Less is More: The Art of Assisting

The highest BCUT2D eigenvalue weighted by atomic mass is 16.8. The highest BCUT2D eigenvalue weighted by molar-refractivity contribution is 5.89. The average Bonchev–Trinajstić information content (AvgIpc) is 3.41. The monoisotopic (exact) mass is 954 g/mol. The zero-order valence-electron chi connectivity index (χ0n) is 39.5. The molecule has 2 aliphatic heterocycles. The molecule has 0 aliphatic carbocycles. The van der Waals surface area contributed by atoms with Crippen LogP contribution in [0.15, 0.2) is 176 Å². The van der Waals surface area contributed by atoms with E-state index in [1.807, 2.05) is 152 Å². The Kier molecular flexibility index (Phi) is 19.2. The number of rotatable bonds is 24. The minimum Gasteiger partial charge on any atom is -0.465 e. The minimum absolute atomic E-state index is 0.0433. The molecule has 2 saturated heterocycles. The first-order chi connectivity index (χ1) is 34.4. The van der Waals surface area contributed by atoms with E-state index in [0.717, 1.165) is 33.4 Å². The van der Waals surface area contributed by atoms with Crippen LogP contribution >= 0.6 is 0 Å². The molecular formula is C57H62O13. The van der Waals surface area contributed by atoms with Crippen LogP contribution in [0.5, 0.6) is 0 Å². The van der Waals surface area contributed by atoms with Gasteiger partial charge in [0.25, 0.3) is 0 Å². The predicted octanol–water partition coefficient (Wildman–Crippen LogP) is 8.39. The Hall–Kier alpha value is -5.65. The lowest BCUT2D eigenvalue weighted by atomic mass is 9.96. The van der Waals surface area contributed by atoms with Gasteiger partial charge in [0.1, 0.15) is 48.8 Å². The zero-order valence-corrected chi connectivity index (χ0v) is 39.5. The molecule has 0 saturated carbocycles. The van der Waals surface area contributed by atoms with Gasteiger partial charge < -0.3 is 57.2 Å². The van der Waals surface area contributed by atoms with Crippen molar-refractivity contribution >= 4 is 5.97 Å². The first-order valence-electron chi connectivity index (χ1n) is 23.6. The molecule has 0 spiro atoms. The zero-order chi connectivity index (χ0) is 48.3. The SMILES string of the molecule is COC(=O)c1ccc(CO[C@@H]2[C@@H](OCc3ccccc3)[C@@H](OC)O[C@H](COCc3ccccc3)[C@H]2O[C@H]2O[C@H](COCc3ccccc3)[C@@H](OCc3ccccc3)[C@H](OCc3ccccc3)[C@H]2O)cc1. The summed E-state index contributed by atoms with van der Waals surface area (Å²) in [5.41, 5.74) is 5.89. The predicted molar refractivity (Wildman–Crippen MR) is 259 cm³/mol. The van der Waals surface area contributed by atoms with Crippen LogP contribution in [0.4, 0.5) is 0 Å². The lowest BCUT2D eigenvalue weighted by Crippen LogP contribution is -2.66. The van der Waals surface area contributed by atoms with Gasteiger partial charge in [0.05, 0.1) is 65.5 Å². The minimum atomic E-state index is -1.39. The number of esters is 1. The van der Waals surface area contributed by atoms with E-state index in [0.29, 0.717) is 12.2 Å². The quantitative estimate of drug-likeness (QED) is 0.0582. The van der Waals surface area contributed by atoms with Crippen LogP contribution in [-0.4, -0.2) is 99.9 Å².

Lisa Taylor and Brandon Compagnone have been assisting Baron Baptiste for several years. If you've attended a Baptiste training, you may recognize them from one or several of your programs. They are powerful leaders in the community. This past weekend, they brought The Art of Assisting to Canada and shared their knowledge, experience and passion for assisting with over 80 participants. Over the course of three days, these people came together as a community to discover connection and put their learning into action. I sat down with Lisa and Brandon to chat about assisting and how their experiences have impacted them.Throughout the program, you encouraged participants to give up the idea that more is better and instead focus on doing as little as possible to have the biggest effect in their assisting. How has this idea of sometimes less is more changed how you assist and teach? LT: I shared with the group this weekend that I have what I call 'the perfect disease'. I have this need to get things right. One of the ways that this manifested in my teaching was that I was always keeping myself busy and needing to do more than necessary. What I’ve realized is that sometimes more is not better. Taking away all of the excess, calming down and getting present was so freeing for me but at the same time really scary. BC: You have to give up the excess. I've realized that there is a power out there that can do for me what I can't do for myself. Power moves through us, so we just have to be open vessels. To be open, you have to give up what you must. In a culture that is conditioned for excess everything we do revolves around this more is more idea when sometimes less is more. This is straight out of Journey into Power. The themes that came up this weekend are really just effects of a process unfolding, of yoga unfolding. You covered three different types of assists: Directive, Deepening and Empowering. Do you have a personal favourite? LT: For me, it's definitely empowering assists. They are the essence of less is more or do as little as possible to have the greatest effect. It’s the one, in my opinion, that has the student leave with a brand new learning and gives them the opportunity to have ownership of that learning. BC: I don’t want to pick a favourite! The one that I like to receive is deepening and awakening because I like being brought to a place that I can’t necessarily biomechanically get to on my own. It’s really connected to one of the principles of stepping up to the edge: to exceed yourself you have to find your exceeding self. So many of us are limited by our psychology. A good assist can help us break that mental patterning. What makes an assist powerful? LT: When a true connection between two people is had. BC: Presence, love and intention. How has your experience as an assistant at programs impacted you as a teacher and a person? LT: As an assistant I’ve had personal one-on-one training with some of the best teachers in the world, most especially including Baron. It’s been invaluable to me as a teacher. I’m completely 100% a different and a better teacher because of it. I don’t think that it’s a training that can be had any other way than assisting. What I found it really gave me was an ability to be present for long periods of time instead of flashes. As a person, I’ve been able to sit in the learning of Level One over and over again and hear so many people move through that process. It’s given me the opportunity to see many different angles of myself and the way that I check out or disempower myself. As a result, I have been able to empower myself. My life is unrecognizably different because of assisting. BC: It’s taught me how to meditate. It’s a feat to be on for 7 days straight, in our bodies and in the service of other people. I realized that it’s just an extension of what needs to happen in every single class that I teach. When you go from 7 days of training to a 90-minute class, it gives you more of a context to be able to be present. If you can do it for 7 days, it’ll give you a new integrity when you’re in the classroom as a teacher or an assistant. You have to immerse yourself in that space before you really become adept in it. The best classes that I teach aren’t done through knowledge or exertion. Is there effort? Yes: the effort to surrender. But it's not exertion. It’s a willingness to pick up on the subtle context of what’s going on around me and shape it. Whether I'm shaping a body or an experience, there’s a level of cause. I'm causing and creating the form. I'm causing and creating the condition. That’s how it’s changed my life. There’s a world out there that I can’t see with my regular sensual vision. If I tune my vision to my breath, I don’t have to do anything. That’s the whole yogic principle of non-doing. If you could give AOA participants one final piece of advice as they put their learning into action, what would it be? LT: Be courageous. BC: Practice. Practice. Practice!